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Monday, 3 March 1997
Page: 1740

Mr MAREK(5.48 p.m.) —This grievance debate has come at a most opportune time for me, as in my electorate of Capricornia in central Queensland we have an ever-increasing problem with the lack of aged care facilities. We have a need, not a want. It has become a point of desperation for the public health facilities, community aided nursing care groups, families or carers and, of course, the aged people themselves.

It is less expensive for the taxpayers to care for the elderly in dedicated nursing homes than have them tie up beds in the hospital system, which is the present case. The situation has been like this for years, and I intend over the following months to provide sufficient evidence to prove my case for the need for nursing care. The statement by the bureaucracy that we have more than enough beds is misleading and nothing but a furphy.

To this end I wish to announce that I will be employing a research officer in my electorate of Capricornia. It should be noted, of course, that some of the cost of the submission will be at my own expense. With this in mind, although we may feel passionately about a particular issue, I firmly believe and reinforce that we are not in this parliament for our own benefit but to serve our employers, the people in our electorates—or, more to the point for me, the people of Capricornia. The research officer's responsibilities will be to prove, without a shadow of a doubt, that Capricornia is lacking the bed numbers and facilities required to give a responsible standard of care. To ensure the result is not biased and has no holes in it, the officer will be an individual of sufficient ability to handle the task set and be 100 per cent au fait with the position which the electorate is currently in and will have the ability to get past the bureaucratic brick walls presently erected throughout this country. In other words, the officer and their completed submission will have the teeth to do the required job.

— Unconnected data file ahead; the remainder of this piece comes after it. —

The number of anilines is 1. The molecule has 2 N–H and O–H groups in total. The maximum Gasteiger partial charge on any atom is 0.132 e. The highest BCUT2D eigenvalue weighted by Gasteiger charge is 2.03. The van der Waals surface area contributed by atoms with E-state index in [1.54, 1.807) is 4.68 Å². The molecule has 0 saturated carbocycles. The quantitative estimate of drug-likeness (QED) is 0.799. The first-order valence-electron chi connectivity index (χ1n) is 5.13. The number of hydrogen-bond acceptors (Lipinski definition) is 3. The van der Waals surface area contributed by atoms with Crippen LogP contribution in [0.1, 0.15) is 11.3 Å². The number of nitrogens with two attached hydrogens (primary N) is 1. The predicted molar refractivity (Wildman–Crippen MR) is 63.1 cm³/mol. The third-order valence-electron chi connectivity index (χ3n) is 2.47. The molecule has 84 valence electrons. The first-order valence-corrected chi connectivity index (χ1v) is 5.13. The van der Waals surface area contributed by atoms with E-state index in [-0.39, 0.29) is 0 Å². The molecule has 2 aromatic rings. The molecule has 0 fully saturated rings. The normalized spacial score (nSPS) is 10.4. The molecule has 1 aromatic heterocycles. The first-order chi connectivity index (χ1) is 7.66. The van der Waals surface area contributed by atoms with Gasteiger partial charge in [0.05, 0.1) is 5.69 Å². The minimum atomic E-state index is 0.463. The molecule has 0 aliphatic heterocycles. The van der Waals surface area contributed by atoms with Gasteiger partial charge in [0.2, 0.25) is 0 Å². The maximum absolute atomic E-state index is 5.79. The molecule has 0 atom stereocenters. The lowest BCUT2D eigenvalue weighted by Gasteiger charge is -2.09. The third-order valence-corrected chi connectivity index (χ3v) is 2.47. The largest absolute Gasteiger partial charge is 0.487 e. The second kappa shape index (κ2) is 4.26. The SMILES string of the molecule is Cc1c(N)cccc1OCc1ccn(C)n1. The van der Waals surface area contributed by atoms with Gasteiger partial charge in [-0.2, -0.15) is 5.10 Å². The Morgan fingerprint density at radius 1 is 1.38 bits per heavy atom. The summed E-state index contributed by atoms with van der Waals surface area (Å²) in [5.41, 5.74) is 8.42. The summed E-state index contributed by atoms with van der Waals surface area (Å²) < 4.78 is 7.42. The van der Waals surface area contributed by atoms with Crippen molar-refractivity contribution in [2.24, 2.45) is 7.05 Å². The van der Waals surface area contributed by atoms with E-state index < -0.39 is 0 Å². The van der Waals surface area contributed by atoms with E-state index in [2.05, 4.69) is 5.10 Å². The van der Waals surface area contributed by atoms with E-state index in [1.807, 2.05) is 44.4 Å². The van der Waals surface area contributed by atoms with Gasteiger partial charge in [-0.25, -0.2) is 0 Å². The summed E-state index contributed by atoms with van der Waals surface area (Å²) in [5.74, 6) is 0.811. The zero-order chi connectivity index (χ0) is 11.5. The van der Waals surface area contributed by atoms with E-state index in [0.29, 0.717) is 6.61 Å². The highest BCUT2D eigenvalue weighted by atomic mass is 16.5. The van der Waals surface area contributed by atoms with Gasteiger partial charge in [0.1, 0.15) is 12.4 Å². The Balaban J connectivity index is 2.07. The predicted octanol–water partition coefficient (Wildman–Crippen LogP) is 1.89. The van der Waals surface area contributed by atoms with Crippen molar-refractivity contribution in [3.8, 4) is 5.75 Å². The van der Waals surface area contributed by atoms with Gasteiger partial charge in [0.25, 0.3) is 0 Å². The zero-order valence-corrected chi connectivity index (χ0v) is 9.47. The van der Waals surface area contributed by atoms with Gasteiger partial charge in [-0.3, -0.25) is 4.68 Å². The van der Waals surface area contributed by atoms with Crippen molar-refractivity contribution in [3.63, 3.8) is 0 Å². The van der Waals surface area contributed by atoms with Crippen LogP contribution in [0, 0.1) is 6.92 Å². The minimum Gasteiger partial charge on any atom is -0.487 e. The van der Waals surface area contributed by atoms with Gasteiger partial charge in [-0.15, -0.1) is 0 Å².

This untenable situation facing us today is only getting worse, on the ground I can prove that the more mature electors of Australia are moving north in their later years of life, particularly those not from Queensland. One of the major reasons for this, of course, is that in Queensland we do not have a death duty like in some other states. I believe that the care of the aged is paramount, because they have paid their dues to society and, fair's fair, it is time we gave them back so much of what they deserve, and that is our care in their later years of life. I must say it is not much to ask, particularly after what they have done for us. On top of this, it will create jobs for the people in Capricornia.

At this point it is imperative that I give some examples of what we are currently experiencing in Capricornia. For example, a situation was brought to my attention which highlights the need for additional bed spaces. A married couple aged 94 and 92 were living in a retirement village in Yeppoon. They have no family close to them. In fact, their closest relatives are nieces and nephews who live in mining towns in central Queensland. The wife became very ill and was transferred to St Andrew's Private Hospital in Rockhampton. She remained there for 30 days, only to be moved when the bed was required. Yeppoon Base Hospital initially did not have a bed for her as they were already beyond their normal capacity to care for the aged.